Atypical myopathy can be suspected when a part of or the totality of the clinical signs associated to this syndrome are present. This suspicion will be enforced or infirmed by the realisation of a complete clinical examination and particular blood analyses. The definitive diagnosis will be made by a histological examination of muscle fibres of a post-mortem taken muscle sample.
Atypical myopathy can be suspected when a horse that lives most of the time on pasture, shows one or more of the following clinical signs (for more detail see the chapter “SICKNESS”, “CLINICAL SIGNS):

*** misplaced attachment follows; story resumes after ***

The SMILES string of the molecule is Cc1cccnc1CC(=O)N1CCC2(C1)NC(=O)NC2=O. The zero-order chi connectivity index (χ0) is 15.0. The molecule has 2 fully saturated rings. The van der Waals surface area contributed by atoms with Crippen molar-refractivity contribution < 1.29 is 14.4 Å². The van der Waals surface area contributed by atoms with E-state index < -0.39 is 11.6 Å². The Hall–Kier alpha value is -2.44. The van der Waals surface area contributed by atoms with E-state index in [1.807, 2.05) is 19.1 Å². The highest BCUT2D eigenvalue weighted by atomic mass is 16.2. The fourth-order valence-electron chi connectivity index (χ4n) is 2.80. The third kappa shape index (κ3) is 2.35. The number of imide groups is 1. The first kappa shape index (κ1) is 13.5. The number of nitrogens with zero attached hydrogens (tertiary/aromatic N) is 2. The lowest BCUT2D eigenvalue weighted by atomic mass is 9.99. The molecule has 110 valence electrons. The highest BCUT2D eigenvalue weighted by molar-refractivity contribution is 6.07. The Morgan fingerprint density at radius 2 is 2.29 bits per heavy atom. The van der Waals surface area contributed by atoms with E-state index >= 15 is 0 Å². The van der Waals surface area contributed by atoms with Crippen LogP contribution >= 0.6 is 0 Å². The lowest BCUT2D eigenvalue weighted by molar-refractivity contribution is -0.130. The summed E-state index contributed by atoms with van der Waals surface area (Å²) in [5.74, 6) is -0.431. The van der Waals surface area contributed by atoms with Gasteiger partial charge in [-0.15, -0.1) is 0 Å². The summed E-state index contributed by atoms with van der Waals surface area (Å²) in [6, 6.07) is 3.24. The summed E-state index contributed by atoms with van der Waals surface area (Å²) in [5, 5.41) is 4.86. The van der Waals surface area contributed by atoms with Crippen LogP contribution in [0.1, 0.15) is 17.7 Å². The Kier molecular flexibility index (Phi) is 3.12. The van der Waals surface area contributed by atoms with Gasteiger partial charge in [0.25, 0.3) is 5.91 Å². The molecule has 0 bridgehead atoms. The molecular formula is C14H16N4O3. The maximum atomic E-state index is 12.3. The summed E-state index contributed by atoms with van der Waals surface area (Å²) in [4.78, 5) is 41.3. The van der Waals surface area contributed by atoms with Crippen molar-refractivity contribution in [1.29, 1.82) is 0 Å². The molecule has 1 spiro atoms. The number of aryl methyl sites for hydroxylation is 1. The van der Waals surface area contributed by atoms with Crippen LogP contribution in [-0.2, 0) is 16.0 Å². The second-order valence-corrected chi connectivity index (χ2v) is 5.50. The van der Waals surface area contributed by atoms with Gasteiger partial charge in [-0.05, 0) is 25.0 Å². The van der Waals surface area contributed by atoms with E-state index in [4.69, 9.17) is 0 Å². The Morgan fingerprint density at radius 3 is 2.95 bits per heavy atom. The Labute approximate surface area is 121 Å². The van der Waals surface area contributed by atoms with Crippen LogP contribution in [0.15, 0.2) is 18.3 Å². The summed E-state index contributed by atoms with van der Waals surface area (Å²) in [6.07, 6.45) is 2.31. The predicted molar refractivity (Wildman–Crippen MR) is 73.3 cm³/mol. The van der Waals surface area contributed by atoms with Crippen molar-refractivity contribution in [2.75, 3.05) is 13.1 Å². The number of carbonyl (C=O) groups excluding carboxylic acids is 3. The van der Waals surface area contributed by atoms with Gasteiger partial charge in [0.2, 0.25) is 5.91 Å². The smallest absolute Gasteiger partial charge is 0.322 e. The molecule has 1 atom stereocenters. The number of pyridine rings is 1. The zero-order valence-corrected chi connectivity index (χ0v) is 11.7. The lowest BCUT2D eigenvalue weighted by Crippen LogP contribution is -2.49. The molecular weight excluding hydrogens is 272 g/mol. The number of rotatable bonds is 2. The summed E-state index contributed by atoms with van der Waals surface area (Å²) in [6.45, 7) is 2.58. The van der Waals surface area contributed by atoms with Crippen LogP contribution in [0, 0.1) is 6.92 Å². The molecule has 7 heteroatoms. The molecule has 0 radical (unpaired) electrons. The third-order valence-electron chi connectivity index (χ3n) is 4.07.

- HORSE FOUND LAYING ON THE GRASS (OR DEAD)
- DIFFICULTY TO GET UP
- DARK COLORED URINE
- RED OR PURPLE MUCOSAE
- MUSCLE TREMORS
- DIFFICULTY TO STAY STANDING
- DIFFICULTY OR INABILITY TO WALK
- INCREASED HEART RATE
- DIFFICULTY TO BREATH
- HORSE THAT STILL WANTS TO EAT
When you observe these clinical signs, call immediately your veterinarian so he can identify more specific clinical signs corresponding with the condition. Even though atypical myopathy is a severe condition, the horse generally still wants to eat.